In the 1860s photography had been in existence for several decades, but was an expensive and laborious undertaking with large glass plate negatives measuring 8 x 10 inches (20.4 x 25.4 cm). When the Parisian André Disdéri invented a process allowing eight prints to be made from a single glass plate the process became more easily affordable.

Tiny photographic prints of 3 ¼ x 2 ¼ inches (8.3 x 5.7 cm) were pasted onto mounts of around 4 x 2 ½ inches (10.2 x 6.4 cm). Information on the photographic studios was printed on the reverse of the mount. These early simple trade plates became more ornate over the years. As photography was a recent development links with painting were emphasised by photographers, who presented themselves as “Photographic Artists”.

Patented by Disdéri and therefore created in standard sizes, cartes-de-visite were named after the calling cards which were popular with the middle and upper classes during the previous decade. The cartes, however, crossed wider social boundaries, enabling ordinary people to have their portraits taken and to send these to their families and friends.

A collecting craze for cartes-de-visite swept across Europe and the rest of the world in the 1860s, sparked off by a report that Napoleon III had halted the French Army troops at the start of a march to Italy in order to pose for a carte-de-visite portrait in his uniform. Cartes were collected in their millions by all social classes from working people to Queen Victoria, whose collection ran to over one hundred albums, and the craze was known as “Cartomania”.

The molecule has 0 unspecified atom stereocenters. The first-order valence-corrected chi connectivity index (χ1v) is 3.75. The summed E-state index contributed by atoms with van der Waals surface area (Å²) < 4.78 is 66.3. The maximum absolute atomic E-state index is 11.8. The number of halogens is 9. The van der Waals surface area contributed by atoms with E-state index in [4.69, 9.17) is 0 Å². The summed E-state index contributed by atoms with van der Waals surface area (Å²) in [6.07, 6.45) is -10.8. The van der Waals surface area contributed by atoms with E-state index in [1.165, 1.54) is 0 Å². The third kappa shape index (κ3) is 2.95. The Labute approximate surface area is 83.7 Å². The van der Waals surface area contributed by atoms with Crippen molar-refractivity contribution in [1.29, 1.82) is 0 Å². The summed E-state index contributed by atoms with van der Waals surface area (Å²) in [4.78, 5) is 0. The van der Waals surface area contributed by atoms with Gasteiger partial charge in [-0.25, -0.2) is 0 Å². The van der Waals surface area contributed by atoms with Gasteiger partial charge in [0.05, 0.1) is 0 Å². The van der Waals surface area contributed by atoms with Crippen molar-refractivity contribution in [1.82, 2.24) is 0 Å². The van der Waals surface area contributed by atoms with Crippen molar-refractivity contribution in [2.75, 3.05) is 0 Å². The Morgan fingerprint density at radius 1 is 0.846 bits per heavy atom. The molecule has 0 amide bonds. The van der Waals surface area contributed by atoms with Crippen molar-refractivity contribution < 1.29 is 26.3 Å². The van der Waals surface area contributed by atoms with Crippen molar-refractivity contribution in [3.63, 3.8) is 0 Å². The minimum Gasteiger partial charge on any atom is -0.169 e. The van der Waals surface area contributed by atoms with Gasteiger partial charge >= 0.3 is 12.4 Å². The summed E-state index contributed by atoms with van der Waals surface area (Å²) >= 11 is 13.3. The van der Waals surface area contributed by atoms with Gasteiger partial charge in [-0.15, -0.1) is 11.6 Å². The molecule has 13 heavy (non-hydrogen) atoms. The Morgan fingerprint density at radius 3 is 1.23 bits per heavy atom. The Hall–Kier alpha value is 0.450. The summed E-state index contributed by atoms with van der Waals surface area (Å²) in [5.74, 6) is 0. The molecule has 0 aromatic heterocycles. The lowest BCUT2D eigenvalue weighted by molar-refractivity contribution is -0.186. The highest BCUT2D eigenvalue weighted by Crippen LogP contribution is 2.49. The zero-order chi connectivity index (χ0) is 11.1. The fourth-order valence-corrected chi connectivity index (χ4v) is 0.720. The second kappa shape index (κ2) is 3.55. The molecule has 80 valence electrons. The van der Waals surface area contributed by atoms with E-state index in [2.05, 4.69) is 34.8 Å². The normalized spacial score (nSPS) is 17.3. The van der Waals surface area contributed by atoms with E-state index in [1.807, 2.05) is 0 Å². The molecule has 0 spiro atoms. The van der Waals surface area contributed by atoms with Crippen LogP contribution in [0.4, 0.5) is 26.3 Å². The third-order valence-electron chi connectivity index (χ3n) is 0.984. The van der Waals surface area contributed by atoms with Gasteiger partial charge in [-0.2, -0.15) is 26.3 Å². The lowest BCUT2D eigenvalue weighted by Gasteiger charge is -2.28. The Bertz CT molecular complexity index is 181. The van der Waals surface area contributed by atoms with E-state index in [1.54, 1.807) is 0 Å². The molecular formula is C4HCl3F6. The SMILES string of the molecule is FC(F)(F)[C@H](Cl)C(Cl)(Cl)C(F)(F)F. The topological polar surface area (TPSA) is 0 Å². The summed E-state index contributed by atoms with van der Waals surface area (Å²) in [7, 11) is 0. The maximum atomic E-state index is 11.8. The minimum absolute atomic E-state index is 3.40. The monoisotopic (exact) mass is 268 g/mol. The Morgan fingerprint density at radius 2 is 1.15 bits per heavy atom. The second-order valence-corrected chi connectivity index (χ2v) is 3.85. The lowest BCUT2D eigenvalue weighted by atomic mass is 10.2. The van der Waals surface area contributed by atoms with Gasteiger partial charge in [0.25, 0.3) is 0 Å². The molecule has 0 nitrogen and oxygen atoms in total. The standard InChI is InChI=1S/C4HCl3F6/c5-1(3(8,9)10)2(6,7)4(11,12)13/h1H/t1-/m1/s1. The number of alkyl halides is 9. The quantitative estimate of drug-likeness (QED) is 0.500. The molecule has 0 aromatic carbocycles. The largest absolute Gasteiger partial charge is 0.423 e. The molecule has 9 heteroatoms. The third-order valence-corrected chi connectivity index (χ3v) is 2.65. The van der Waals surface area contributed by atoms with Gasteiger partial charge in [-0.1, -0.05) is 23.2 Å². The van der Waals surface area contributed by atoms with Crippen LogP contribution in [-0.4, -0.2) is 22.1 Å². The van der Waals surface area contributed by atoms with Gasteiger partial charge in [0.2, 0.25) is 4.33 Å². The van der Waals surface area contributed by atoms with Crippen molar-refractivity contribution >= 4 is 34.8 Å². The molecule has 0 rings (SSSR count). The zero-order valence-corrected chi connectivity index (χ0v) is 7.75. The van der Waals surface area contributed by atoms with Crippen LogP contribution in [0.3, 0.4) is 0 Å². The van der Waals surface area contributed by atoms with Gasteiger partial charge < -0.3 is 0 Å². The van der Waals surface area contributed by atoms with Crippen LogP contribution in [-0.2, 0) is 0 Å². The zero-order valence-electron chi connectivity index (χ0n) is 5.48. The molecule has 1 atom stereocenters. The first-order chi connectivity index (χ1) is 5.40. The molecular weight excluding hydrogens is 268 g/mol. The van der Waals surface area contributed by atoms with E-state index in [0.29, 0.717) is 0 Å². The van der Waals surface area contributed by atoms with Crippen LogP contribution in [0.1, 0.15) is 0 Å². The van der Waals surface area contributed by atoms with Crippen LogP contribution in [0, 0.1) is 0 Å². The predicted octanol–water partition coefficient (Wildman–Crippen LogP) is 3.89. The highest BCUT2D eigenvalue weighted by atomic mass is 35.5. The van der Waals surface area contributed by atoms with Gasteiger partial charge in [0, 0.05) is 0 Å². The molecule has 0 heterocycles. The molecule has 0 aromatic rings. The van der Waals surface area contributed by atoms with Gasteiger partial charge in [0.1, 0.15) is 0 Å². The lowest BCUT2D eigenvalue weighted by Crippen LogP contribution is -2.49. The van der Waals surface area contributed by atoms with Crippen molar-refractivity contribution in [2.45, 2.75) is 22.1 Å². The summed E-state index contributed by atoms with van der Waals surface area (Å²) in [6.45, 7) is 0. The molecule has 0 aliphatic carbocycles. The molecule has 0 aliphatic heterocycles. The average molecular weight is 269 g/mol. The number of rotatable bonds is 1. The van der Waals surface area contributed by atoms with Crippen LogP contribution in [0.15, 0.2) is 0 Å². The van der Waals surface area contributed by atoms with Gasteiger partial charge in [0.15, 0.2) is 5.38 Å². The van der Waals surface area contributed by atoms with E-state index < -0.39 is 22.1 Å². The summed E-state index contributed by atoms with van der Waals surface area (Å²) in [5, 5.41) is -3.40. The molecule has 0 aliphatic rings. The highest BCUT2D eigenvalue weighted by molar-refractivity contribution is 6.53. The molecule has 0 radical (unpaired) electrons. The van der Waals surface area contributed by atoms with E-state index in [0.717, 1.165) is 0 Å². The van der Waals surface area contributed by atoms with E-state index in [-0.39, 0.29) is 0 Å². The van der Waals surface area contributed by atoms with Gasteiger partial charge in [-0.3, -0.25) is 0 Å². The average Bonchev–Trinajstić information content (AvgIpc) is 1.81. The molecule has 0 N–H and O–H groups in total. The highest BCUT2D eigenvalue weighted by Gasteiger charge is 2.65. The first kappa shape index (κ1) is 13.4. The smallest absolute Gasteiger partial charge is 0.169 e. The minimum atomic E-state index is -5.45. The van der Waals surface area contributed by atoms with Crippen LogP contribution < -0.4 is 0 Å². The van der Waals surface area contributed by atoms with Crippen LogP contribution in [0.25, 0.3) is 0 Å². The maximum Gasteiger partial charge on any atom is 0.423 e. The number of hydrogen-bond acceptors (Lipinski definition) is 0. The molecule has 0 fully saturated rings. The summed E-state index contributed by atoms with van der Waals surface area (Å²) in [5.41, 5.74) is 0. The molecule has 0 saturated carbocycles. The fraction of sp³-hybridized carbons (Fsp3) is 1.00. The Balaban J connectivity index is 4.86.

Photographic studios sprang up to meet this demand and found it a lucrative business, especially during the early years of the 1860s. From being fashionable in 1861 it rapidly became the most popular form of photography and at its peak the craze allowed photographers to schedule between forty and fifty sittings per day, with demand rising during summer. However, within a few years demand began to drop from the dizzy heights of the early 1860s. This led to a reduction in prices as the many studios competed with each other and looked for new photographic novelties to attract customers, including the larger sized cabinet portraits. Nevertheless cartes-de-visite continued to be produced and sold in large numbers until the 1890s, and even into the early years of the twentieth century.

The subjects of cartes-de-visite were not limited to portraits of private individuals, but included the first celebrity photographs which could be purchased in print shops, stationers, bookshops or from the photographers themselves. These images highlight the famous personalities of the day: from Queen Victoria and the royal family to leading writers such as Charles Dickens and Oscar Wilde, public personalities, actors and people in the news. Celebrities visiting a town would be photographed by enterprising local photographers and the resulting cartes offered for sale to the public. A further sideline was the production of cartes-de-visites depicting local views, important buildings, churches and monuments.

Whilst only a tiny proportion of the huge output of cartes-de-visite survives, many an album or box of old family photographs will contain some cartes, helping to bring to life the reminiscences of an older generation and the names on a family tree.